A favorite picture of hers, “Day’s End,” came about when she and her husband were driving to Texas from Roswell, and he said “We’re not stopping until we get to Tiny’s in Tatum!” Turns out that Tiny’s, a burger joint, had a bunch of old photos on the wall, and one caught Mauldin’s attention. It was of Tiny’s adopted son as a youngster, in cowboy boots and hat, plopped down on the ground exhausted. “I asked her if she could photocopy it, but Tiny said, “I have no way to do that so take it with you, sure.” Mauldin got it done, returned the photo and recreated the picture. “Again, turning an experience into a painting.”

Pandemically unable to welcome people to her home gallery, Mauldin welcomes inquiries. And also sells her work in giclee prints. One of her most powerful is an immense close-up portrait of a bison peering between some slats at her. “They usually look so fierce,” she said, “But this one seemed simply curious.” Explore Mauldin’s work through her online portfolio.

And do visit the show. As the CHS website reminds, “We cancelled two large events (Mudding Day & Heritage Day) and this eliminated our opportunities to raise funds by selling items from our docents' Shop-in-a-Basket. Many of our usual revenue-generating events such as concerts, open houses and rentals were also cancelled. The fall situation remains unknown... and, meanwhile the Old Church keeps getting older and still needs care.”

The five blue ribbon winners are: Painting/Drawing: Tie between Jay Parks of Albuquerque, Title: “Rio Grande Gorge Showers” and Jeff Warren of Tijeras, Title: “Excalibread;” Photography: Ken Duckert of Corrales, Title: “Monument Valley Sunrise;” Sculpture: Chuck Cook of Albuquerque, Title: “Nurture;” Mixed Media/Collage: Molly Mooney of Albuquerque, Title: “Cin Cin Vest.”

Corrales Artists in the show are: Barbara Clark, Sandra Corless, Linda Dillenback, Ken Duckert, Susanna Erling, Joan Findley, Rex Funk, Diane Gourlay, Gail Harrison, Sue Hoadley, Ken Killebrew, Barbara Marx, Victoria Mauldin, Jude Rudder, Tina Stallard and Mary Sue Walsh.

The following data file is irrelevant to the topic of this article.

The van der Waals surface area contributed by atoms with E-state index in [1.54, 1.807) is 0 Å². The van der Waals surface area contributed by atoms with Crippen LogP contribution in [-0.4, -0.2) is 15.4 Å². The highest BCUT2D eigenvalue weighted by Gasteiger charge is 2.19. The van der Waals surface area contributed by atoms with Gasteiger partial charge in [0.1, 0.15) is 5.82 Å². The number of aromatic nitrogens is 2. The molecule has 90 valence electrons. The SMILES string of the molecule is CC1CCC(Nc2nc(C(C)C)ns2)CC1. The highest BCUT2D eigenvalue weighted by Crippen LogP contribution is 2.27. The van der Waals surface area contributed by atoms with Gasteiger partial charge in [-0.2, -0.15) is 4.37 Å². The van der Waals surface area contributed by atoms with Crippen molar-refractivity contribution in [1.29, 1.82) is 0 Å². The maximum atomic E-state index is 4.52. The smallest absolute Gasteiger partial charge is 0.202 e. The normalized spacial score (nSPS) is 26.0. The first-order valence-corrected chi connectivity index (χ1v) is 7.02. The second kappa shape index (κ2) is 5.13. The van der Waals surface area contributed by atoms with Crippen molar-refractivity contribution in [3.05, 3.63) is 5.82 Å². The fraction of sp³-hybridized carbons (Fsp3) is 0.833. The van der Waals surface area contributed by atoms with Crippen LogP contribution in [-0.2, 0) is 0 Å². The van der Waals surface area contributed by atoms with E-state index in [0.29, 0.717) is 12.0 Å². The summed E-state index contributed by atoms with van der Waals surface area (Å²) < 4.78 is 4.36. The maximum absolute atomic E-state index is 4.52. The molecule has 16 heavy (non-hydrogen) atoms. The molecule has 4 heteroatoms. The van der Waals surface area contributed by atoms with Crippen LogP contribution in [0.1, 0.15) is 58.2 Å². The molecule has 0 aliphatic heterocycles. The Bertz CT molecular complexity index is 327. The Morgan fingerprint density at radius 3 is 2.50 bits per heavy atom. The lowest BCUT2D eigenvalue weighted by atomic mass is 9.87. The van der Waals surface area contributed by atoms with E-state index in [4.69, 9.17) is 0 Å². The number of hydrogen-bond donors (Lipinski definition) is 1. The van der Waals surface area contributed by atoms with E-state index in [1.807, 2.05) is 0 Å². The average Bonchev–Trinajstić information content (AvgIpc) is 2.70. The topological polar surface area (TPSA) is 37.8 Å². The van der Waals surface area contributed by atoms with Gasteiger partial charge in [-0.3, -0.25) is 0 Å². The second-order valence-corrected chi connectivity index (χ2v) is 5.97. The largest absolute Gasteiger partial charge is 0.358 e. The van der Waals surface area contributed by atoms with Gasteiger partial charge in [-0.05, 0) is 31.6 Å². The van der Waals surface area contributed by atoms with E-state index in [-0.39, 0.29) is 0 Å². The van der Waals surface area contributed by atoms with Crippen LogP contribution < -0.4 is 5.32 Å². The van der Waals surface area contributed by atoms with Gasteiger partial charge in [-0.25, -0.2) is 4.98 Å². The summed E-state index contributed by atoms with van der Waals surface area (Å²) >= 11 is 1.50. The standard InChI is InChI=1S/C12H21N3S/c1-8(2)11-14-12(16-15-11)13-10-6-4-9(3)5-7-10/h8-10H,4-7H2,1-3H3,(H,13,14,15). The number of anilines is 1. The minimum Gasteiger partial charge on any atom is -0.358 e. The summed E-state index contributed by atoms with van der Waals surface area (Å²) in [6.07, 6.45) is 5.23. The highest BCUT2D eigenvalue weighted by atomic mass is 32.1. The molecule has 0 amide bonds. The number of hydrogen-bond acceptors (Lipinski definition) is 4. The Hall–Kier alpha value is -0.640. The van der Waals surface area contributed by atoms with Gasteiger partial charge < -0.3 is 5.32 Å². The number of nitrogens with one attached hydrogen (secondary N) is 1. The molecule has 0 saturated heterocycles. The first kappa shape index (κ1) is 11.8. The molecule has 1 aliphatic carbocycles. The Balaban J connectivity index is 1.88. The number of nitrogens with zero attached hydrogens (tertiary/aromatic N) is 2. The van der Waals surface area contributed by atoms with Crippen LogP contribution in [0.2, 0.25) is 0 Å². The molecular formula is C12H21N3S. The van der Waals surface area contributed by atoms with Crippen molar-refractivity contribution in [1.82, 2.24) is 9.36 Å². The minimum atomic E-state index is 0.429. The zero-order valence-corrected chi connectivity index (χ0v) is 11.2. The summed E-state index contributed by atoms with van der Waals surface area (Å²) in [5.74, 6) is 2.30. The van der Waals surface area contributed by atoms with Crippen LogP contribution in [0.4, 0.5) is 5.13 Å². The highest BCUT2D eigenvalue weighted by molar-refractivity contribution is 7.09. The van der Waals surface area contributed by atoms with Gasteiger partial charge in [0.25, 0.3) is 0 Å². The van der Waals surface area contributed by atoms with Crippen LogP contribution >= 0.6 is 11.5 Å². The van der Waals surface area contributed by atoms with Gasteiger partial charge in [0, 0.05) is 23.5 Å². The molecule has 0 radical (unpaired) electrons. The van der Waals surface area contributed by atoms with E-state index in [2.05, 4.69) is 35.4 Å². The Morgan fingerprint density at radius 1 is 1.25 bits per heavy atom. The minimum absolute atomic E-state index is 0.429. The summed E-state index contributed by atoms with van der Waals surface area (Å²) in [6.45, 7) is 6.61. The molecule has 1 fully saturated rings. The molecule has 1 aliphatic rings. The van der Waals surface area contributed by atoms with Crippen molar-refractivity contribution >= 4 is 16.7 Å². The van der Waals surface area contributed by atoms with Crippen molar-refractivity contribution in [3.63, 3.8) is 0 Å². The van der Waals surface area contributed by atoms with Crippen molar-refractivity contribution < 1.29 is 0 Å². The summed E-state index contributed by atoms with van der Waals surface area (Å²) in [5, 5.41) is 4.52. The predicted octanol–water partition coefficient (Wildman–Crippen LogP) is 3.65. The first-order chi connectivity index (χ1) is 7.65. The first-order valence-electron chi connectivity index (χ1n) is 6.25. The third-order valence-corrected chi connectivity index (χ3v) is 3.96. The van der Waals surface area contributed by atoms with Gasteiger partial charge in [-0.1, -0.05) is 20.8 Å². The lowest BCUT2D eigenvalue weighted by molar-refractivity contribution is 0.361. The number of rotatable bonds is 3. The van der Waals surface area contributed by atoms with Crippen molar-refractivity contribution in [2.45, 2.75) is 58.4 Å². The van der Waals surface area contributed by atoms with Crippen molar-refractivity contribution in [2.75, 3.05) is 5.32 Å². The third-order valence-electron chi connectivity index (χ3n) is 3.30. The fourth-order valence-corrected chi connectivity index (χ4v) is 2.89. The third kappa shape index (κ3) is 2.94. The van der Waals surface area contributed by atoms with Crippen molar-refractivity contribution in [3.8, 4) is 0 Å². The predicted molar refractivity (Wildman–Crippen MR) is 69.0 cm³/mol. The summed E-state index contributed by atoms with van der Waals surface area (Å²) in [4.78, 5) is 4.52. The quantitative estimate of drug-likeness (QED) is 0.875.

Other 2020 juried exhibitors are: Brandon Allebach, Painting/Drawing; Reid Bandeen, Painting/Drawing; Lynda Burch, Painting/Drawing; Gary Chaffin, Sculpture; Barbara Clark, Painting/Drawing; Carl Coan, Photography; Neala Coan, Photography; Chuck Cook, Sculpture; Sandra Corless, Photography; Jeffrey Danneels, Photography; Judy Deater, Photography; Linda Dillenback, Painting/Drawing; Ken Duckert, Photography; Susana Erling, Painting/Drawing; Joan Findley, Painting/Drawing; Myles Freeman, Blown Glass; Rex Funk, Sculpture; Diana Gourlay, Painting/Drawing; Roger Green, Painting/Drawing; Kelly Haller, Photography; Gail Harrison, Sculpture; Nancy Haseman, Photography; Sue Hoadley, Painting/Drawing; Katherine Irish, Painting/Drawing; Jonna James, Painting/Drawing; Teresa Johnson, Painting/Drawing; Ken Killebrew, Painting/Drawing; Nancy Kozikowski, Printmaking; Fran Krukar, Painting/Drawing; Barbara Marx, Painting/Drawing; Tony Mattson, Photography; Victoria Mauldin, Painting/Drawing; Jack McGowan, Painting/Drawing; Barbara McGuire, Painting/Drawing; Lee McVey, Painting/Drawing; William Monthan, Painting/Drawing; Molly Mooney, Collage; Rita Noe, Sculpture; Jay Parks, Painting/Drawing; Richard Prather, Painting/Drawing; Martha Rajkay, Painting/Drawing; Kerry Renshaw, Painting/Drawing; Jude Rudder, Painting/Drawing; Tina Stallard, Painting/Drawing; Mary Sue Walsh, Painting/Drawing; Jeff Warren, Painting/Drawing; Marilyn Wightman, Painting/Drawing; Judith Zabel, Photography; and Lisa Zawadzki, Painting/Drawing.